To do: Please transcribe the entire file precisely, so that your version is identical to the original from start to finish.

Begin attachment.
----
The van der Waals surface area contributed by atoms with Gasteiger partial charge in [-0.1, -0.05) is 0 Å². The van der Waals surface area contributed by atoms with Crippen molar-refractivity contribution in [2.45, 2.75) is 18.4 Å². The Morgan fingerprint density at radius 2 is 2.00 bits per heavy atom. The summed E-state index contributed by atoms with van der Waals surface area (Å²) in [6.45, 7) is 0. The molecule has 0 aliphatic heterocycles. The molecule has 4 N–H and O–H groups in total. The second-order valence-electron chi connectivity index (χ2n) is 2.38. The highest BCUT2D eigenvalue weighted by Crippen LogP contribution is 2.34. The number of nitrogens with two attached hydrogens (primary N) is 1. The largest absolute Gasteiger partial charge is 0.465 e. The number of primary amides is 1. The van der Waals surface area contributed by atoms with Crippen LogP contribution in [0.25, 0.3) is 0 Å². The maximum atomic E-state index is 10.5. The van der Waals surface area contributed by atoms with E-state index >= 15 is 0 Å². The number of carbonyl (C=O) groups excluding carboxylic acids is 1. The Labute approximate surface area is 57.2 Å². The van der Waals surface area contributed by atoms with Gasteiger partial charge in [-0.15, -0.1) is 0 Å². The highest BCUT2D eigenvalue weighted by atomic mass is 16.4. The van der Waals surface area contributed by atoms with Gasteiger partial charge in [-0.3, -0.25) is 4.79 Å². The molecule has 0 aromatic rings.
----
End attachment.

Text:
The van der Waals surface area contributed by atoms with Gasteiger partial charge in [-0.1, -0.05) is 0 Å². The van der Waals surface area contributed by atoms with Crippen molar-refractivity contribution in [2.45, 2.75) is 18.4 Å². The Morgan fingerprint density at radius 2 is 2.00 bits per heavy atom. The summed E-state index contributed by atoms with van der Waals surface area (Å²) in [6.45, 7) is 0. The molecule has 0 aliphatic heterocycles. The molecule has 4 N–H and O–H groups in total. The second-order valence-electron chi connectivity index (χ2n) is 2.38. The highest BCUT2D eigenvalue weighted by Crippen LogP contribution is 2.34. The number of nitrogens with two attached hydrogens (primary N) is 1. The largest absolute Gasteiger partial charge is 0.465 e. The number of primary amides is 1. The van der Waals surface area contributed by atoms with Crippen LogP contribution in [0.25, 0.3) is 0 Å². The maximum atomic E-state index is 10.5. The van der Waals surface area contributed by atoms with E-state index >= 15 is 0 Å². The number of carbonyl (C=O) groups excluding carboxylic acids is 1. The Labute approximate surface area is 57.2 Å². The van der Waals surface area contributed by atoms with Gasteiger partial charge in [-0.15, -0.1) is 0 Å². The highest BCUT2D eigenvalue weighted by atomic mass is 16.4. The van der Waals surface area contributed by atoms with Gasteiger partial charge in [-0.3, -0.25) is 4.79 Å². The molecule has 0 aromatic rings.